Birthdays sometimes bring new rights, responsibilities, benefits and liabilities. Voting, driving a car and Social Security benefits spring to mind, but here are some others:
The kiddie tax no longer applies. The tax continues to apply to children under the age of 24 if they are full-time students whose earned income is less than half the child’s support. The unearned income (interest, dividends, capital gains) in excess of $2,200 of a child subject to the kiddie tax is taxed at rates that apply to estates and trusts. The highest 37% bracket applies to unearned income in excess of $12,750 in 2019.
Funds remaining in an education savings account must be distributed by this time. If not used for qualified education expenses, the beneficiary is taxed on the earnings. The tax can be avoided by rolling over the account to another family member under age 30.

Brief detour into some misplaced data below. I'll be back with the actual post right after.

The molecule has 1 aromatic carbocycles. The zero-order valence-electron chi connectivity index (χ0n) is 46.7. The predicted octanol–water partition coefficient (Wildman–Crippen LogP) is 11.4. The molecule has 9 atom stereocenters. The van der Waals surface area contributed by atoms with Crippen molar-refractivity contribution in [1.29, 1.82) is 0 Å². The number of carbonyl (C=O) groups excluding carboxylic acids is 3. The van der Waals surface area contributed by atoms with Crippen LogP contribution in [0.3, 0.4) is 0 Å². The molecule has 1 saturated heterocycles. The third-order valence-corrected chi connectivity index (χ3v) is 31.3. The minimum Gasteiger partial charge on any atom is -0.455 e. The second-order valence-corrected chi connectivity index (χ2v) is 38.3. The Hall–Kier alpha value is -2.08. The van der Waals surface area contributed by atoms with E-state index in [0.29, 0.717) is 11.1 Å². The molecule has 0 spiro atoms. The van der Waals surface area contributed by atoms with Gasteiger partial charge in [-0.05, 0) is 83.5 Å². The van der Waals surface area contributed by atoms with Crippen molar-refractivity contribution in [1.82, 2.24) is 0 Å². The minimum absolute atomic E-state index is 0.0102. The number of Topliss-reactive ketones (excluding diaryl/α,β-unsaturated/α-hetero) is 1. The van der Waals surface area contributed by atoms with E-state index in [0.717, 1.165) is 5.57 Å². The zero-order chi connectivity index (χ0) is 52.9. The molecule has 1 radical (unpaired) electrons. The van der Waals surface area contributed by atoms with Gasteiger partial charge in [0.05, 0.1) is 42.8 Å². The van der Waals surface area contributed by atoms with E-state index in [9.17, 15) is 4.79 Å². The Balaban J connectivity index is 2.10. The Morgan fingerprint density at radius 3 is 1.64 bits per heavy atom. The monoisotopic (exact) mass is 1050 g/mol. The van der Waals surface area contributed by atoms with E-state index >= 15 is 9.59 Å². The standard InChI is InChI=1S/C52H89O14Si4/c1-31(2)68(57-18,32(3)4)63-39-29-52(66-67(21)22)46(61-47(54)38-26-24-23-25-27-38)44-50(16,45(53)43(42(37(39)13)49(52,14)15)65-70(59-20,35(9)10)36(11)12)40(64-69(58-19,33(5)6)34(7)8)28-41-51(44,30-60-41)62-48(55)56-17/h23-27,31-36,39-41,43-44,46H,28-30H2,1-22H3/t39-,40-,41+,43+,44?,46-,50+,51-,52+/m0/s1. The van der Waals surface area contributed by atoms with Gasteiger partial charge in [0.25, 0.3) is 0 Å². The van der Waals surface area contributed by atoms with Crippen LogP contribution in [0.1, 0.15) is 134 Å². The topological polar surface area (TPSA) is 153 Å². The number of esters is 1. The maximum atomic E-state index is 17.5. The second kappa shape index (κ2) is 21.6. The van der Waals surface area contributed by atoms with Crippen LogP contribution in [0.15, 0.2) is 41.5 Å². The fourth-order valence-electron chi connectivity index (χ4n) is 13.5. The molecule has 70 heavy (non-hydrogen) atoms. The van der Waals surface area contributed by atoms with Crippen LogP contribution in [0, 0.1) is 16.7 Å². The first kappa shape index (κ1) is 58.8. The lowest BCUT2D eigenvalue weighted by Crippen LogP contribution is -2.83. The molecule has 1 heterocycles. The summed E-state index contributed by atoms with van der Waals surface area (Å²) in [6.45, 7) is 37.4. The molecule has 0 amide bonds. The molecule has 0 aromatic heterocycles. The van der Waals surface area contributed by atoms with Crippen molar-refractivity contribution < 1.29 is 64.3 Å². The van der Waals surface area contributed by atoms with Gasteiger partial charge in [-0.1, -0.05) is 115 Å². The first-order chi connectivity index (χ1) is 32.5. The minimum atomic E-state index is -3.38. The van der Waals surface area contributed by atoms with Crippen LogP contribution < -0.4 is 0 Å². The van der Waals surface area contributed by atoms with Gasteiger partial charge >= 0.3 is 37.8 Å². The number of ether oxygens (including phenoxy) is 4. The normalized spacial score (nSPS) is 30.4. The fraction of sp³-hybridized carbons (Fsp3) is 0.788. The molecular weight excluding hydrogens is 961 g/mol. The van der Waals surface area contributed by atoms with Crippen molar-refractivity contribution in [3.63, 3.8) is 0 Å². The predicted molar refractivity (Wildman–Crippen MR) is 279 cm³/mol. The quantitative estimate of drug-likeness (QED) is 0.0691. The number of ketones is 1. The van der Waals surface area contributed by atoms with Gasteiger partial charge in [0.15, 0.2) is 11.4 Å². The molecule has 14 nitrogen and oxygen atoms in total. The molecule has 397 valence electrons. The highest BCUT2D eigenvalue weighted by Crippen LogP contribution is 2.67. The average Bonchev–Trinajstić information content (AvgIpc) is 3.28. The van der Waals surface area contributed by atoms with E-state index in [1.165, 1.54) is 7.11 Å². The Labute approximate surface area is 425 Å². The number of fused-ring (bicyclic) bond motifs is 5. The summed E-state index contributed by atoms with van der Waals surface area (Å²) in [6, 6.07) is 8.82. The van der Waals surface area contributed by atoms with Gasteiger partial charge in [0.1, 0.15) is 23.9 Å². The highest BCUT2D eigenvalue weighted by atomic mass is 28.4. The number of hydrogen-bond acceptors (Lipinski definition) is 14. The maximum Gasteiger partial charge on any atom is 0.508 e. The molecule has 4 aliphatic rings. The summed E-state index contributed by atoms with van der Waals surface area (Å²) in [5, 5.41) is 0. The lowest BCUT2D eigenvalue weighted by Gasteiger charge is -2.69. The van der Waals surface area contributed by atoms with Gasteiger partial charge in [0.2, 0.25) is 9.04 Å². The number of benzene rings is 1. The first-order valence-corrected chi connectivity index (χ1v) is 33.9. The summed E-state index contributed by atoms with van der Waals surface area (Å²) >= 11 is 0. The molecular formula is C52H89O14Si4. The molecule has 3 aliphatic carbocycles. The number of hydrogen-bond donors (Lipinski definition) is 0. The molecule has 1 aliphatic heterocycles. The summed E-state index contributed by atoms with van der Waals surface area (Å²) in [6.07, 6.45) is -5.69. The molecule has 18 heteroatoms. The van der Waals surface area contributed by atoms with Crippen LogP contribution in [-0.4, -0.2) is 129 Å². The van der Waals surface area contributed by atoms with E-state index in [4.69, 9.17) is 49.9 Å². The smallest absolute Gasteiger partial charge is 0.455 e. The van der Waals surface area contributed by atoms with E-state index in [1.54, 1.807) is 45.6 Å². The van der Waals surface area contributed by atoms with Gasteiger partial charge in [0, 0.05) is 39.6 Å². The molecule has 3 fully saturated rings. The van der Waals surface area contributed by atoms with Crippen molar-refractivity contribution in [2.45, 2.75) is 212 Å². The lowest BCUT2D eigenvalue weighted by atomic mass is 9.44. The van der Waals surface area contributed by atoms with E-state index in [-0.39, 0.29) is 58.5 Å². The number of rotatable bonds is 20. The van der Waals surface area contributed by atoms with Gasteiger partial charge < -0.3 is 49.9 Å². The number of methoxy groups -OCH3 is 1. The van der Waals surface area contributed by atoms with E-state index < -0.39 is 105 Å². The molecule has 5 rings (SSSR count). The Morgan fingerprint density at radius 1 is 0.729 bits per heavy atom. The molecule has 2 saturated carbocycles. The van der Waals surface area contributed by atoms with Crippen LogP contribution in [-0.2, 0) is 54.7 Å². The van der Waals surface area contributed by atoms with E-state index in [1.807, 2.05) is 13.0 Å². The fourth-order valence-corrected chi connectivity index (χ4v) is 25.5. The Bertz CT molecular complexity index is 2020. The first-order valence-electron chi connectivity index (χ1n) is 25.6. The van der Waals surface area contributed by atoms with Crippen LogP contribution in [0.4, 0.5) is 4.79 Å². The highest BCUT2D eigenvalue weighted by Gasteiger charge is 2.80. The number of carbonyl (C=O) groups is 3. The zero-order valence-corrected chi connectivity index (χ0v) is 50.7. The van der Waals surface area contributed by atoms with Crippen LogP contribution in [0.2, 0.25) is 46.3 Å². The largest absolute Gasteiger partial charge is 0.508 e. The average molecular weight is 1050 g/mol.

A $1,000 catch-up IRA contribution may be made, in addition to the regular $6,000 IRA contribution. For 401(k) plans, the catch-up is $6,000, making the maximum contribution $25,000 for 2019.
Withdrawals from IRAs are no longer subject to the 10% early distribution penalty.
Social Security retirement may begin, but payments are reduced. If the recipient continues working, benefits are reduced by $1 for each $2 of earned income in excess of $17,640 (2019 amount).
The standard deduction increases by $1,650 for single taxpayers and by $1,300 for married taxpayers (2019 amount).
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